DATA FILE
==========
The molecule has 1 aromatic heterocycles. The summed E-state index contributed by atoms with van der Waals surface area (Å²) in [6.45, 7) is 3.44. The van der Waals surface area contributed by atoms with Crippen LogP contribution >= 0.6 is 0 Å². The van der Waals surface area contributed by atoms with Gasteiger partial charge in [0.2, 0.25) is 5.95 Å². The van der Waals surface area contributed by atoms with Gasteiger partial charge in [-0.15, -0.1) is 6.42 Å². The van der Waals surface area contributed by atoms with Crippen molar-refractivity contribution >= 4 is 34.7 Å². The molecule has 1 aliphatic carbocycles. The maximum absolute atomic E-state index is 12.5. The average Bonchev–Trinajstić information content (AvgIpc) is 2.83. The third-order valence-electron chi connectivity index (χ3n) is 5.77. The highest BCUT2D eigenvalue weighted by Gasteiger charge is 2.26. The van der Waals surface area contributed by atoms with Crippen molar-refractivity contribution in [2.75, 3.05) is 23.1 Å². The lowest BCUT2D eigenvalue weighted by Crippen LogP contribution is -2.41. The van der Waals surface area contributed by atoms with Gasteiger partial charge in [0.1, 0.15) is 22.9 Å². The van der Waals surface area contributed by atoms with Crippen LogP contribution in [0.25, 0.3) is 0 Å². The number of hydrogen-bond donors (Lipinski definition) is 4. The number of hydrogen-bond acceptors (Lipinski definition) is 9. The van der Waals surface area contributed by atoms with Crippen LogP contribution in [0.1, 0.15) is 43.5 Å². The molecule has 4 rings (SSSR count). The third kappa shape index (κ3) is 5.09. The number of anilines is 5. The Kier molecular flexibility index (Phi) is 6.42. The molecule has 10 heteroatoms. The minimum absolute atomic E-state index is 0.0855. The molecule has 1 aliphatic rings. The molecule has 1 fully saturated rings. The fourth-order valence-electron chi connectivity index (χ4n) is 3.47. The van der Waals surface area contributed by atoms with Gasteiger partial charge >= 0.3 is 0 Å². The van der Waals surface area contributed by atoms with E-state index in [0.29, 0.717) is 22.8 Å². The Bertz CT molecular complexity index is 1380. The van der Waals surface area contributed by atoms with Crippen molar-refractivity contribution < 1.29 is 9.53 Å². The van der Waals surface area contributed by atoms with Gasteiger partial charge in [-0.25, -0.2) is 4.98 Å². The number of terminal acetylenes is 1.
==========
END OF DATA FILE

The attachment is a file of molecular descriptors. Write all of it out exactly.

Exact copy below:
The molecule has 1 aromatic heterocycles. The summed E-state index contributed by atoms with van der Waals surface area (Å²) in [6.45, 7) is 3.44. The van der Waals surface area contributed by atoms with Crippen LogP contribution >= 0.6 is 0 Å². The van der Waals surface area contributed by atoms with Gasteiger partial charge in [0.2, 0.25) is 5.95 Å². The van der Waals surface area contributed by atoms with Gasteiger partial charge in [-0.15, -0.1) is 6.42 Å². The van der Waals surface area contributed by atoms with Crippen molar-refractivity contribution >= 4 is 34.7 Å². The molecule has 1 aliphatic carbocycles. The maximum absolute atomic E-state index is 12.5. The average Bonchev–Trinajstić information content (AvgIpc) is 2.83. The third-order valence-electron chi connectivity index (χ3n) is 5.77. The highest BCUT2D eigenvalue weighted by Gasteiger charge is 2.26. The van der Waals surface area contributed by atoms with Crippen molar-refractivity contribution in [2.75, 3.05) is 23.1 Å². The lowest BCUT2D eigenvalue weighted by Crippen LogP contribution is -2.41. The van der Waals surface area contributed by atoms with Gasteiger partial charge in [0.1, 0.15) is 22.9 Å². The van der Waals surface area contributed by atoms with Crippen LogP contribution in [0.25, 0.3) is 0 Å². The number of hydrogen-bond donors (Lipinski definition) is 4. The number of hydrogen-bond acceptors (Lipinski definition) is 9. The van der Waals surface area contributed by atoms with Crippen LogP contribution in [0.1, 0.15) is 43.5 Å². The molecule has 4 rings (SSSR count). The third kappa shape index (κ3) is 5.09. The number of anilines is 5. The Kier molecular flexibility index (Phi) is 6.42. The molecule has 10 heteroatoms. The minimum absolute atomic E-state index is 0.0855. The molecule has 1 aliphatic rings. The molecule has 1 fully saturated rings. The fourth-order valence-electron chi connectivity index (χ4n) is 3.47. The van der Waals surface area contributed by atoms with Gasteiger partial charge >= 0.3 is 0 Å². The van der Waals surface area contributed by atoms with E-state index in [0.29, 0.717) is 22.8 Å². The Bertz CT molecular complexity index is 1380. The van der Waals surface area contributed by atoms with Crippen molar-refractivity contribution < 1.29 is 9.53 Å². The van der Waals surface area contributed by atoms with Gasteiger partial charge in [-0.25, -0.2) is 4.98 Å². The number of terminal acetylenes is 1.